To stretch or not to stretch? How? And for how long? Read on to get to the bottom of the most common stretching myths.
We Did It: Bari Method
Abstract painting and photography line exposed brick walls in the vestibule. Visitors fill their water bottles with fresh water spurting from clear glass jars. In the basement, there’s a kitchen the size of a typical studio apartment. The showers are pristine.
Spa, it is not. This is the Bari Studio in TriBeCa, NYC, home of the Bari (that’s bar-ee) Method of movement. With the male portion of the team missing, the Greatist girls trekked down to lower Manhattan to see how we’d fare in a one-hour BariMACRO class.
Studio owner Alexandra Perez and director Sara Michelena greeted us and gave us a tour of the digs. It turns out there’s even a garden in the back. (Don’t tell, I’m moving in.) Still in awe, we stepped into the wood-floored studio — complete with a ballet barre, resistance bands hanging from the ceiling, and a stack of trampolines — and waited for our cue.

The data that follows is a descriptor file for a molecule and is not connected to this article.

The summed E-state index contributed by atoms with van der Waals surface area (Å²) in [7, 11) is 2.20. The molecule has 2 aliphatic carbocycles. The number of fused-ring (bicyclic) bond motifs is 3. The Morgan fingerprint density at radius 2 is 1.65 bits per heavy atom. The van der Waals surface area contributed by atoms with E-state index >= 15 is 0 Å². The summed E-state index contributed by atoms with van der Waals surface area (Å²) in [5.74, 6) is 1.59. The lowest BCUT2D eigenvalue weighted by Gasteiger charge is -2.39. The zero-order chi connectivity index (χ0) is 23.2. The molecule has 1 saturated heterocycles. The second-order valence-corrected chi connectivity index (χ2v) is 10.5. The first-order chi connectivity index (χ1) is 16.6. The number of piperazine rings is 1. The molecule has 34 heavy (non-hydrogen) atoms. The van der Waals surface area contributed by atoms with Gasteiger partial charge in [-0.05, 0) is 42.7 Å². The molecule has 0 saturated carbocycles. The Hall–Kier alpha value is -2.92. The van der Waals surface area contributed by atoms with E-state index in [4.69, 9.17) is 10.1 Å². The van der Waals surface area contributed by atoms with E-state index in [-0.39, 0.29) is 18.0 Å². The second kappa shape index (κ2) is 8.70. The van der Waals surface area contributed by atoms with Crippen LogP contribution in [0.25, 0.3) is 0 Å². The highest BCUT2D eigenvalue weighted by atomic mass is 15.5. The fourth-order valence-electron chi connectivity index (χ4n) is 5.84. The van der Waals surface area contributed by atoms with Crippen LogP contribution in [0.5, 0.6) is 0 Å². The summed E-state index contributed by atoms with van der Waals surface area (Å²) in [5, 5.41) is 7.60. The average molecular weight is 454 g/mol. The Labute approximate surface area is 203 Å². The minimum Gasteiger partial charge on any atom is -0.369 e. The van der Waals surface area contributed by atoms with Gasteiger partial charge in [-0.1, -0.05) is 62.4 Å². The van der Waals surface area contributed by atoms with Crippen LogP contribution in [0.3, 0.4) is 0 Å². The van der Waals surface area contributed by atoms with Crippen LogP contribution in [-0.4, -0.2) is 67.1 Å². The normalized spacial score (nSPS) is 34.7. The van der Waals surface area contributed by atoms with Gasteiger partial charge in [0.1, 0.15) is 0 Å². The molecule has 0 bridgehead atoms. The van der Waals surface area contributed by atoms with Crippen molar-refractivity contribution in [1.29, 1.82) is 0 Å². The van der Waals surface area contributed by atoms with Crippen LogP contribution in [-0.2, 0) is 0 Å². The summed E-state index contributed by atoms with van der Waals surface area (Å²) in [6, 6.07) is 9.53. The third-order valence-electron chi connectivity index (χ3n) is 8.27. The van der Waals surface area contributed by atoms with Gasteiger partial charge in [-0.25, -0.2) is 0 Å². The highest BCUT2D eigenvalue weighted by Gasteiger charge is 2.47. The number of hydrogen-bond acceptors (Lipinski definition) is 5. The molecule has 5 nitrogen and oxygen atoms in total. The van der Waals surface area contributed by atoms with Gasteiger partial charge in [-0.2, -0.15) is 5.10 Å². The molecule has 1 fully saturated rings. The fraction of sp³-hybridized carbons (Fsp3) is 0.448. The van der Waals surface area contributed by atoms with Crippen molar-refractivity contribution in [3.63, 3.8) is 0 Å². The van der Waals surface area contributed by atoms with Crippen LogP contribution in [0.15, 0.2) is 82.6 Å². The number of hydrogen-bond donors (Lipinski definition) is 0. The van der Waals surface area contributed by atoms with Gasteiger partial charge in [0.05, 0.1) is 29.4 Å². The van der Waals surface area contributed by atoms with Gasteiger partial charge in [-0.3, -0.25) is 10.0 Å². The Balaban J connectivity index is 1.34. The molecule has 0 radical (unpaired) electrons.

The Bari Method is based mostly on performance training for athletes, Alexandra told us, but it incorporates all different types of movement, from Pilates to swimming. The studio’s clients include professional models, hockey players, and the rest of us regular folks looking for a fun and effective workout.
At the Bari Studio, instructors don’t wear microphones or shout instructions — so students who don’t have ESP just have to follow along. And so we did, starting off with some choreographed routines that struck me as a cross between a modern dance class and more sophisticated version of my cousin’s bat mitzvah.
Next, strength training included lunges, push-ups, crunches, and tugging on those fancy resistance bands. (A few giggles erupted when I got stuck mid-air trying to maneuver the bands — I told the instructor her equipment must be defective.) All the while, we bopped to the beat of tunes ranging from Wiz Khalifa’s Young, Wild, and Free to Mika’s Big Girl.
With complimentary Bari water bottles in hand and a healthy glow on our faces, we returned to the streets a little stronger, more flexible, and sweatier. The next day I tried to show some friends the dance routine we practiced, but I’d already forgotten it. No problem, though — the soreness in my shoulder muscles was enough of a memory.
What’s the swankiest fitness studio you’ve ever visited?